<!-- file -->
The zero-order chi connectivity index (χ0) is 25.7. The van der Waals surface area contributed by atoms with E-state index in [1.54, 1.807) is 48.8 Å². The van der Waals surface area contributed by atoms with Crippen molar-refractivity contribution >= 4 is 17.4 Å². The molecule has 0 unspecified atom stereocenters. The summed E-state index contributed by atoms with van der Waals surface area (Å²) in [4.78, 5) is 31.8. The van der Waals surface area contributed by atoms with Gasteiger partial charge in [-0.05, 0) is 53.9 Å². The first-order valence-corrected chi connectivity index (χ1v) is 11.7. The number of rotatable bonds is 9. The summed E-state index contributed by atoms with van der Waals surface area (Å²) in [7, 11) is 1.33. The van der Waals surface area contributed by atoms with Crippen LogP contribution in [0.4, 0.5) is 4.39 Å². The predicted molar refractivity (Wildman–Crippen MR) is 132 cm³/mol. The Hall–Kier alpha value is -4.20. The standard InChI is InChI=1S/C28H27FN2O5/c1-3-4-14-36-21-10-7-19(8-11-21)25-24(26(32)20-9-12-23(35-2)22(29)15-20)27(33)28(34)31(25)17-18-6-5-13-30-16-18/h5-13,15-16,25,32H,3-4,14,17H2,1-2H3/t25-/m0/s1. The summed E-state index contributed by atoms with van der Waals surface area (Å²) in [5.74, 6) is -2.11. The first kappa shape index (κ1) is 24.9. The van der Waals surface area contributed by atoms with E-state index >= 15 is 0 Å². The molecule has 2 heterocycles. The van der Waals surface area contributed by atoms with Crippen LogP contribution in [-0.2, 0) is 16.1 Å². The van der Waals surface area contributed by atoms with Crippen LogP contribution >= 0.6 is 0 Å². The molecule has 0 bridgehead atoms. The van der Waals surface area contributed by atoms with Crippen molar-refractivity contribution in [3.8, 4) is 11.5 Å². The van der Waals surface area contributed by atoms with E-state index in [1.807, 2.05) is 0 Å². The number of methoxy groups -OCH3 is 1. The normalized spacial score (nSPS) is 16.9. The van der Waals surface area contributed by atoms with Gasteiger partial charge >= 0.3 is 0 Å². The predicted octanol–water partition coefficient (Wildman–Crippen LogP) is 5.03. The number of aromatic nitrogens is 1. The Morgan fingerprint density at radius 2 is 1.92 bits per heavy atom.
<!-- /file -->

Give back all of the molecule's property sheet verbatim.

The zero-order chi connectivity index (χ0) is 25.7. The van der Waals surface area contributed by atoms with E-state index in [1.54, 1.807) is 48.8 Å². The van der Waals surface area contributed by atoms with Crippen molar-refractivity contribution >= 4 is 17.4 Å². The molecule has 0 unspecified atom stereocenters. The summed E-state index contributed by atoms with van der Waals surface area (Å²) in [4.78, 5) is 31.8. The van der Waals surface area contributed by atoms with Gasteiger partial charge in [-0.05, 0) is 53.9 Å². The first-order valence-corrected chi connectivity index (χ1v) is 11.7. The number of rotatable bonds is 9. The summed E-state index contributed by atoms with van der Waals surface area (Å²) in [7, 11) is 1.33. The van der Waals surface area contributed by atoms with Crippen LogP contribution in [0.4, 0.5) is 4.39 Å². The predicted molar refractivity (Wildman–Crippen MR) is 132 cm³/mol. The Hall–Kier alpha value is -4.20. The standard InChI is InChI=1S/C28H27FN2O5/c1-3-4-14-36-21-10-7-19(8-11-21)25-24(26(32)20-9-12-23(35-2)22(29)15-20)27(33)28(34)31(25)17-18-6-5-13-30-16-18/h5-13,15-16,25,32H,3-4,14,17H2,1-2H3/t25-/m0/s1. The summed E-state index contributed by atoms with van der Waals surface area (Å²) in [5.74, 6) is -2.11. The first kappa shape index (κ1) is 24.9. The van der Waals surface area contributed by atoms with E-state index >= 15 is 0 Å². The molecule has 2 heterocycles. The van der Waals surface area contributed by atoms with Crippen LogP contribution in [-0.2, 0) is 16.1 Å². The van der Waals surface area contributed by atoms with Crippen LogP contribution >= 0.6 is 0 Å². The molecule has 0 bridgehead atoms. The van der Waals surface area contributed by atoms with Crippen molar-refractivity contribution in [3.8, 4) is 11.5 Å². The van der Waals surface area contributed by atoms with E-state index in [1.807, 2.05) is 0 Å². The number of methoxy groups -OCH3 is 1. The normalized spacial score (nSPS) is 16.9. The van der Waals surface area contributed by atoms with Gasteiger partial charge >= 0.3 is 0 Å². The predicted octanol–water partition coefficient (Wildman–Crippen LogP) is 5.03. The number of aromatic nitrogens is 1. The Morgan fingerprint density at radius 2 is 1.92 bits per heavy atom.